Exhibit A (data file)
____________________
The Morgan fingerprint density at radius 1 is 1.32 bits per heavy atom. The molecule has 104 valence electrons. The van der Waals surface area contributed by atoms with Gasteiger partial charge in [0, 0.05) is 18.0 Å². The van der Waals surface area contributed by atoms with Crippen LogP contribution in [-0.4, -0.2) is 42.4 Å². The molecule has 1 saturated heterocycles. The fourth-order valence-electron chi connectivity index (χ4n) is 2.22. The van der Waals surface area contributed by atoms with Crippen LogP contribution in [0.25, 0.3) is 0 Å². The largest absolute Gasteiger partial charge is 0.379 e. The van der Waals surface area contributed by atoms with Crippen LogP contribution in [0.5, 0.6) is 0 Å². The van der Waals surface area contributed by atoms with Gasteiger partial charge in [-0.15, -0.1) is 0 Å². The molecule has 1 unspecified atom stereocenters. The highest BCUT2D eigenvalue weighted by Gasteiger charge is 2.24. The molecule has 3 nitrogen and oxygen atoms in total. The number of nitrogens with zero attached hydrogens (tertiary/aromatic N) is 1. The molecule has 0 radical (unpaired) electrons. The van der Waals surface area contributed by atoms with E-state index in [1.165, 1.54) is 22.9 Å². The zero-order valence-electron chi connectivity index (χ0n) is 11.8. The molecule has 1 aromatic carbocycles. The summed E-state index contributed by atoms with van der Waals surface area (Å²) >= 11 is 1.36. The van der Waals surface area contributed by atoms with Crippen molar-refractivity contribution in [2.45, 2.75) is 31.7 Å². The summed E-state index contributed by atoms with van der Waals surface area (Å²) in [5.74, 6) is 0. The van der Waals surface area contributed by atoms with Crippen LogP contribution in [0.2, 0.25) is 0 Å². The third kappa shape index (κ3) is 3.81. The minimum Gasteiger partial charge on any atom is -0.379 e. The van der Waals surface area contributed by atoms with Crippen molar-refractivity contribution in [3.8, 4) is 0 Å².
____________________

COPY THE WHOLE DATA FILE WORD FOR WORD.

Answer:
The Morgan fingerprint density at radius 1 is 1.32 bits per heavy atom. The molecule has 104 valence electrons. The van der Waals surface area contributed by atoms with Gasteiger partial charge in [0, 0.05) is 18.0 Å². The van der Waals surface area contributed by atoms with Crippen LogP contribution in [-0.4, -0.2) is 42.4 Å². The molecule has 1 saturated heterocycles. The fourth-order valence-electron chi connectivity index (χ4n) is 2.22. The van der Waals surface area contributed by atoms with Crippen LogP contribution in [0.25, 0.3) is 0 Å². The largest absolute Gasteiger partial charge is 0.379 e. The van der Waals surface area contributed by atoms with Crippen LogP contribution in [0.5, 0.6) is 0 Å². The van der Waals surface area contributed by atoms with Gasteiger partial charge in [-0.15, -0.1) is 0 Å². The molecule has 1 unspecified atom stereocenters. The highest BCUT2D eigenvalue weighted by Gasteiger charge is 2.24. The molecule has 3 nitrogen and oxygen atoms in total. The number of nitrogens with zero attached hydrogens (tertiary/aromatic N) is 1. The molecule has 0 radical (unpaired) electrons. The van der Waals surface area contributed by atoms with E-state index in [1.165, 1.54) is 22.9 Å². The zero-order valence-electron chi connectivity index (χ0n) is 11.8. The molecule has 1 aromatic carbocycles. The summed E-state index contributed by atoms with van der Waals surface area (Å²) >= 11 is 1.36. The van der Waals surface area contributed by atoms with Crippen molar-refractivity contribution in [2.45, 2.75) is 31.7 Å². The summed E-state index contributed by atoms with van der Waals surface area (Å²) in [5.74, 6) is 0. The van der Waals surface area contributed by atoms with Crippen LogP contribution in [0.2, 0.25) is 0 Å². The third kappa shape index (κ3) is 3.81. The minimum Gasteiger partial charge on any atom is -0.379 e. The van der Waals surface area contributed by atoms with Crippen molar-refractivity contribution in [3.8, 4) is 0 Å².